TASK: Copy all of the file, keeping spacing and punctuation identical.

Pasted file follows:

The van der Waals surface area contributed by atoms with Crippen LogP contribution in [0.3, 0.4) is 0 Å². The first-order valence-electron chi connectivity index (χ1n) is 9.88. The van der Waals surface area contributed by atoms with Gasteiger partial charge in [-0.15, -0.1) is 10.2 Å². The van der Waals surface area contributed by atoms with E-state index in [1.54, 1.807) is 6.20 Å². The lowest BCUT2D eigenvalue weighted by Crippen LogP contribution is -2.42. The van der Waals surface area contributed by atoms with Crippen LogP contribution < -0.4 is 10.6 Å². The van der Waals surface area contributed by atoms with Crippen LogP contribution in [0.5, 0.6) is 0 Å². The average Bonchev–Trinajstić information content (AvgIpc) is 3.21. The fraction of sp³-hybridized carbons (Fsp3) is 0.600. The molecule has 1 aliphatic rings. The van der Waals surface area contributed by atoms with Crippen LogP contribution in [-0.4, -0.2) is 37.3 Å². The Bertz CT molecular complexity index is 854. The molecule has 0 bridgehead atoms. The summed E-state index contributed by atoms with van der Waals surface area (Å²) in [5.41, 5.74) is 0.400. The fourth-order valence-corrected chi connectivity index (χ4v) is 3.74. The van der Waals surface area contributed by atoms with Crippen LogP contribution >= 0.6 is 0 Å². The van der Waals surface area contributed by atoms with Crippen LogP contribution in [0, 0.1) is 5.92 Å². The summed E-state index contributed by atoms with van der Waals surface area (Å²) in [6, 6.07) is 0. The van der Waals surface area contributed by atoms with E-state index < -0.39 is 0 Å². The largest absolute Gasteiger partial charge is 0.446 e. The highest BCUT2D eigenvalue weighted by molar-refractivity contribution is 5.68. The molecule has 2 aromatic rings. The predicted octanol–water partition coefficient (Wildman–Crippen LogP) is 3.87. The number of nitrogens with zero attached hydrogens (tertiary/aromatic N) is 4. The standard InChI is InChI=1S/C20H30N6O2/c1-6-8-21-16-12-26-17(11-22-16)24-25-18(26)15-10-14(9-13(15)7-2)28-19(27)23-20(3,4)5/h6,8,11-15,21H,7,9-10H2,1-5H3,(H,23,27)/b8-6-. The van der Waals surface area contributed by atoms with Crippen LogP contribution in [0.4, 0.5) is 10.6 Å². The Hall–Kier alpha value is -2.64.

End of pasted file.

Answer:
The van der Waals surface area contributed by atoms with Crippen LogP contribution in [0.3, 0.4) is 0 Å². The first-order valence-electron chi connectivity index (χ1n) is 9.88. The van der Waals surface area contributed by atoms with Gasteiger partial charge in [-0.15, -0.1) is 10.2 Å². The van der Waals surface area contributed by atoms with E-state index in [1.54, 1.807) is 6.20 Å². The lowest BCUT2D eigenvalue weighted by Crippen LogP contribution is -2.42. The van der Waals surface area contributed by atoms with Crippen LogP contribution < -0.4 is 10.6 Å². The van der Waals surface area contributed by atoms with Crippen LogP contribution in [0.5, 0.6) is 0 Å². The average Bonchev–Trinajstić information content (AvgIpc) is 3.21. The fraction of sp³-hybridized carbons (Fsp3) is 0.600. The molecule has 1 aliphatic rings. The van der Waals surface area contributed by atoms with Crippen LogP contribution in [-0.4, -0.2) is 37.3 Å². The Bertz CT molecular complexity index is 854. The molecule has 0 bridgehead atoms. The summed E-state index contributed by atoms with van der Waals surface area (Å²) in [5.41, 5.74) is 0.400. The fourth-order valence-corrected chi connectivity index (χ4v) is 3.74. The van der Waals surface area contributed by atoms with Crippen LogP contribution >= 0.6 is 0 Å². The van der Waals surface area contributed by atoms with Crippen LogP contribution in [0, 0.1) is 5.92 Å². The summed E-state index contributed by atoms with van der Waals surface area (Å²) in [6, 6.07) is 0. The van der Waals surface area contributed by atoms with E-state index < -0.39 is 0 Å². The largest absolute Gasteiger partial charge is 0.446 e. The highest BCUT2D eigenvalue weighted by molar-refractivity contribution is 5.68. The molecule has 2 aromatic rings. The predicted octanol–water partition coefficient (Wildman–Crippen LogP) is 3.87. The number of nitrogens with zero attached hydrogens (tertiary/aromatic N) is 4. The standard InChI is InChI=1S/C20H30N6O2/c1-6-8-21-16-12-26-17(11-22-16)24-25-18(26)15-10-14(9-13(15)7-2)28-19(27)23-20(3,4)5/h6,8,11-15,21H,7,9-10H2,1-5H3,(H,23,27)/b8-6-. The van der Waals surface area contributed by atoms with Crippen LogP contribution in [0.4, 0.5) is 10.6 Å². The Hall–Kier alpha value is -2.64.